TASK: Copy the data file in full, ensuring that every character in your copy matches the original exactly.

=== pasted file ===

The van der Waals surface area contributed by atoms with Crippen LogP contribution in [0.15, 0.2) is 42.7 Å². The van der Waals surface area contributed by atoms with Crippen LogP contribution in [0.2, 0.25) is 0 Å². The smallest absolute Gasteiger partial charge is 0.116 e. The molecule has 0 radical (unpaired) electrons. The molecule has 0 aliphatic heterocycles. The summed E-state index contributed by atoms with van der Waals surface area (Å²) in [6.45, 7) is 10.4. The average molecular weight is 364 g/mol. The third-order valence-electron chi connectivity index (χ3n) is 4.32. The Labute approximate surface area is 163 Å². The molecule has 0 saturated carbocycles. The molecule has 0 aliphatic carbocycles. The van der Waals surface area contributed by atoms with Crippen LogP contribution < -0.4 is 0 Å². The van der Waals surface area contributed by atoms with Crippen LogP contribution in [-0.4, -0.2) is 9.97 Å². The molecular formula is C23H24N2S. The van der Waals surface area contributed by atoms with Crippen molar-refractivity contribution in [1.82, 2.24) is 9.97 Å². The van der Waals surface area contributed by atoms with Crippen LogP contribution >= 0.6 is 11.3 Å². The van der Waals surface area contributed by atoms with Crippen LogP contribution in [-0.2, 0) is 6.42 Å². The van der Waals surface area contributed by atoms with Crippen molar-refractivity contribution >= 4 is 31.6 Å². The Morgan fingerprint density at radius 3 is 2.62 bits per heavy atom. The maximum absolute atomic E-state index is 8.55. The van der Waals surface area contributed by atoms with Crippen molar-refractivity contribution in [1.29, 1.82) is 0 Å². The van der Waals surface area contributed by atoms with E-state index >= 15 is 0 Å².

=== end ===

The van der Waals surface area contributed by atoms with Crippen LogP contribution in [0.15, 0.2) is 42.7 Å². The van der Waals surface area contributed by atoms with Crippen LogP contribution in [0.2, 0.25) is 0 Å². The smallest absolute Gasteiger partial charge is 0.116 e. The molecule has 0 radical (unpaired) electrons. The molecule has 0 aliphatic heterocycles. The summed E-state index contributed by atoms with van der Waals surface area (Å²) in [6.45, 7) is 10.4. The average molecular weight is 364 g/mol. The third-order valence-electron chi connectivity index (χ3n) is 4.32. The Labute approximate surface area is 163 Å². The molecule has 0 saturated carbocycles. The molecule has 0 aliphatic carbocycles. The van der Waals surface area contributed by atoms with Crippen LogP contribution < -0.4 is 0 Å². The van der Waals surface area contributed by atoms with Crippen LogP contribution in [-0.4, -0.2) is 9.97 Å². The molecular formula is C23H24N2S. The van der Waals surface area contributed by atoms with Crippen molar-refractivity contribution in [1.82, 2.24) is 9.97 Å². The van der Waals surface area contributed by atoms with Crippen LogP contribution >= 0.6 is 11.3 Å². The van der Waals surface area contributed by atoms with Crippen LogP contribution in [-0.2, 0) is 6.42 Å². The van der Waals surface area contributed by atoms with Crippen molar-refractivity contribution >= 4 is 31.6 Å². The Morgan fingerprint density at radius 3 is 2.62 bits per heavy atom. The maximum absolute atomic E-state index is 8.55. The van der Waals surface area contributed by atoms with Crippen molar-refractivity contribution in [1.29, 1.82) is 0 Å². The van der Waals surface area contributed by atoms with E-state index >= 15 is 0 Å².